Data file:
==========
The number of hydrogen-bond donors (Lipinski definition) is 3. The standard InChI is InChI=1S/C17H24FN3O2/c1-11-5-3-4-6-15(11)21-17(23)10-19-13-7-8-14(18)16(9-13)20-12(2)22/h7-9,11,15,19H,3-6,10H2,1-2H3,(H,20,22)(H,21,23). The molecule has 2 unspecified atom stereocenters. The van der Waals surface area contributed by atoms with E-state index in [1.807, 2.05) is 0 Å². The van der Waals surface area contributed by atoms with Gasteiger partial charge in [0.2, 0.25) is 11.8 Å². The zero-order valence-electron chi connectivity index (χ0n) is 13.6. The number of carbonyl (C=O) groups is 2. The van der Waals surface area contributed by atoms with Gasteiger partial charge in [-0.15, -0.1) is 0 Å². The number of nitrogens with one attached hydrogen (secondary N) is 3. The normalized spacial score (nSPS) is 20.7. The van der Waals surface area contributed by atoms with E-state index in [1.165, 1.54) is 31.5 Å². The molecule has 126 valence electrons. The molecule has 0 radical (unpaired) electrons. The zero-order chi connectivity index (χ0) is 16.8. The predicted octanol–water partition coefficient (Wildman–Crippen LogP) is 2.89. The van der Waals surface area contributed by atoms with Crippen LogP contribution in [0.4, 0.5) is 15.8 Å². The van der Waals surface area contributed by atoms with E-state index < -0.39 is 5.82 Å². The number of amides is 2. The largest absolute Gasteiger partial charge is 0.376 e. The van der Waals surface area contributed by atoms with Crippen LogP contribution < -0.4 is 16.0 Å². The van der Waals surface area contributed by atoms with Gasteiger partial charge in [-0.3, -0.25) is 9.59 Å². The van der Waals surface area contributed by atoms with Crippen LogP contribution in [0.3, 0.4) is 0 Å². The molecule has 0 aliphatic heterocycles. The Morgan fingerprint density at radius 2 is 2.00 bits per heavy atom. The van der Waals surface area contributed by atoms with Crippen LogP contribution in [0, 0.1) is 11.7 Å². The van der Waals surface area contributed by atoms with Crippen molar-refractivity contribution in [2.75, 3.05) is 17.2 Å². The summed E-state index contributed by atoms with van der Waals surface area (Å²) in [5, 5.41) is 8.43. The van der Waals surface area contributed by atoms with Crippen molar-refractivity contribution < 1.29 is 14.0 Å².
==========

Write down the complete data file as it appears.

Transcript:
The number of hydrogen-bond donors (Lipinski definition) is 3. The standard InChI is InChI=1S/C17H24FN3O2/c1-11-5-3-4-6-15(11)21-17(23)10-19-13-7-8-14(18)16(9-13)20-12(2)22/h7-9,11,15,19H,3-6,10H2,1-2H3,(H,20,22)(H,21,23). The molecule has 2 unspecified atom stereocenters. The van der Waals surface area contributed by atoms with E-state index in [1.807, 2.05) is 0 Å². The van der Waals surface area contributed by atoms with Gasteiger partial charge in [0.2, 0.25) is 11.8 Å². The zero-order valence-electron chi connectivity index (χ0n) is 13.6. The number of carbonyl (C=O) groups is 2. The van der Waals surface area contributed by atoms with Gasteiger partial charge in [-0.15, -0.1) is 0 Å². The number of nitrogens with one attached hydrogen (secondary N) is 3. The normalized spacial score (nSPS) is 20.7. The van der Waals surface area contributed by atoms with E-state index in [1.165, 1.54) is 31.5 Å². The molecule has 126 valence electrons. The molecule has 0 radical (unpaired) electrons. The zero-order chi connectivity index (χ0) is 16.8. The predicted octanol–water partition coefficient (Wildman–Crippen LogP) is 2.89. The van der Waals surface area contributed by atoms with Crippen LogP contribution in [0.4, 0.5) is 15.8 Å². The van der Waals surface area contributed by atoms with E-state index < -0.39 is 5.82 Å². The number of amides is 2. The largest absolute Gasteiger partial charge is 0.376 e. The van der Waals surface area contributed by atoms with Crippen LogP contribution < -0.4 is 16.0 Å². The van der Waals surface area contributed by atoms with Gasteiger partial charge in [-0.3, -0.25) is 9.59 Å². The van der Waals surface area contributed by atoms with Crippen LogP contribution in [0.3, 0.4) is 0 Å². The molecule has 0 aliphatic heterocycles. The Morgan fingerprint density at radius 2 is 2.00 bits per heavy atom. The van der Waals surface area contributed by atoms with Crippen LogP contribution in [0, 0.1) is 11.7 Å². The van der Waals surface area contributed by atoms with Crippen molar-refractivity contribution in [2.75, 3.05) is 17.2 Å². The summed E-state index contributed by atoms with van der Waals surface area (Å²) in [5, 5.41) is 8.43. The van der Waals surface area contributed by atoms with Crippen molar-refractivity contribution < 1.29 is 14.0 Å².